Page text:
I, Said the Fly (1945) was published in the final year of World War II, but opens in 1941 in a bombed-out street in London and proceeds to tell the story of what happened there in the year preceding the war.

Before the bombs, Little Carberry Street had already lost a lot of its eighteenth century respectability and became dominated by the squalor of the poor. The windows were hung with "curtains of soiled yellow lace," bug-infested rooms and the street "filled by the shrill voices of swarms of illdressed, underfed children" and the disturbing "singing of homegoing drunks" – interspersed with "screams and shouts" and "fighting in the street." Kay Bryant found herself occupying a cheap bed-sitting-room on the top floor of No. 10 Little Carberry Street after she drifted away from her husband and had an "extreme shortage of money."

She returned to the place "to see what the blitz had done to it" and began to remember the grim, horrifying events that took place there. It began when Kay's neighbor, Pamela Fuller, convinced their landlady, Miss Lingard, to install a gas-fire in her room, but the gas-fitters found something beneath the floorboards that delayed the job: a revolver swaddled in a dust cloth!

The firearm is linked by the police to a murder that occurred a fortnight before the floorboards were lifted: a naked, mutilated body of a woman, shot through the heart, was discovered on Hampstead Heath and the victim is identified as a former tenant – which makes it very likely that the murderer is an occupant of No. 10. There are more than enough potential suspects for Inspector Corey to review.

Tovey is the caretaker of the place who shuffles around the place to make "symbolic gestures of cleaning" and can usually be "found outside a door or round a bend in the staircase," which does not make him a very popular figure. He often verbally abuses Miss Lingard, but excuses him as being "quite a character" and "had trouble with his poor old head" after being wounded in World War I. Ted Hay and Melissa Ivory share a room and live a "dark life of sin." Hay makes his loving "in a hand-to-mouth fashion on the edge of the world of journalism" and "knew who was going to marry whose wife" or "who was homosexual." Ivory was simply "a very odd person" and attempting to figure her out got nobody anywhere. Charlie Boyce is a tenant on the first-floor and loves to wake everyone up whenever he has forgotten his latch-key and Kay would not be surprised that his whole existence was made up of "one unmentionable crime after another." Mrs. Flower lives on the ground floor and "loans her front room to a lot of her girlfriends and their gentlemen acquaintances," which presumably comes with "a commission on the transaction" that helps her pay the rent.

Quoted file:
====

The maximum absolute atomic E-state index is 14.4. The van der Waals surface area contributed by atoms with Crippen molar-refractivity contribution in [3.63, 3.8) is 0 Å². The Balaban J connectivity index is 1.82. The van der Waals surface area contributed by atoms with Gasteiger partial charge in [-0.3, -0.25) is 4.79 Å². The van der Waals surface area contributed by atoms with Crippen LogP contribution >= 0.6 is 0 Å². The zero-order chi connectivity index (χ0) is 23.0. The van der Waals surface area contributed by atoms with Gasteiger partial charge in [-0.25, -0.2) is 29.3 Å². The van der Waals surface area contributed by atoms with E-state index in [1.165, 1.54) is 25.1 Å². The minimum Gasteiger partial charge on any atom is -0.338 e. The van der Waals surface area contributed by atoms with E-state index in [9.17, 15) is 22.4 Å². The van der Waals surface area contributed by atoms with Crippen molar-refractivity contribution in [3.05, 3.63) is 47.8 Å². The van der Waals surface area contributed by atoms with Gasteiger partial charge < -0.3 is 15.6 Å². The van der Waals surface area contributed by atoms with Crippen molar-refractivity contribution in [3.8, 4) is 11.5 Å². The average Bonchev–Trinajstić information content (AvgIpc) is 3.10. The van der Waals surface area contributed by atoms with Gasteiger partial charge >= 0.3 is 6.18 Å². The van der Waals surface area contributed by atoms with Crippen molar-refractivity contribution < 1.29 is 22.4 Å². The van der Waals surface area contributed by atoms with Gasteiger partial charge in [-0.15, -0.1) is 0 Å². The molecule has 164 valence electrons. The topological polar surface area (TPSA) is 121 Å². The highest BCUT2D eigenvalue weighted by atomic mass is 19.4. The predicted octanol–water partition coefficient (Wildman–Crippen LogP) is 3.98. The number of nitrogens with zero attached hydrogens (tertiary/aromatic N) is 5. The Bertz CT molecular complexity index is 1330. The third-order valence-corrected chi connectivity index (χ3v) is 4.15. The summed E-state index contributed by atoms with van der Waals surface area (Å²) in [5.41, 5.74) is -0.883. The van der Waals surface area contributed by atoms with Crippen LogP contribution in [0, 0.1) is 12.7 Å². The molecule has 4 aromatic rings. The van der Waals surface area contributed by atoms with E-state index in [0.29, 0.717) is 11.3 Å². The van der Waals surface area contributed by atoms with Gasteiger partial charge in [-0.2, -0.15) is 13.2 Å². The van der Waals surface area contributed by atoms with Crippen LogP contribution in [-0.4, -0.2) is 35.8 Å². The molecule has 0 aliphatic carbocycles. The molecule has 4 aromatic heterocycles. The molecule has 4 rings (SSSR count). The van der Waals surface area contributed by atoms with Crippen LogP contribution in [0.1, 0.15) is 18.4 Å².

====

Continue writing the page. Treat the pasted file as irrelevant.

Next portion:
Well, I said Ferrars did not struck me as an Agatha Christie-type mystery writer and the backdrop, characters and even the plot of I, Said the Fly can testify to that. However, Ferrars was still a product of the Golden Age and that becomes very evident towards the end of the book when some of the characters begin to draw-up dummy cases against each other, which was (plot-wise) my favorite part of the book – because I liked them better than the eventual explanation. Not that the solution was thoroughly bad, or anything, but I simply enjoyed how the characters were airing their suspicions and attempted to make the evidence fit their pet-theories. I was pleasantly reminded of Anthony Berkeley! But it also made the real explanation somewhat underwhelming.

So don't expect an Agatha Christie-tier rug puller that'll leave you dumbstruck with surprise, but I would still warmly recommend the book to the loyal readers of the Crime Queens who have nearly depleted their pile of Christie, Dorothy L. Sayers, Ngiao Marsh, Christianna Brand, Margery Allingham, Gladys Mitchell and the others. I'd wager the backdrop op the story will be interesting to genre historians and scholars of popular culture, because it goes contrary to the image a lot of people have of a British whodunit from the 1940s. 

1/28/16

A Stuffed Bag of Tricks


"There was a bang, a plock, and a hiss, then a smell of beer incongruously spreading into the air."
- Nicholas Blake (There's Trouble Brewing, 1937)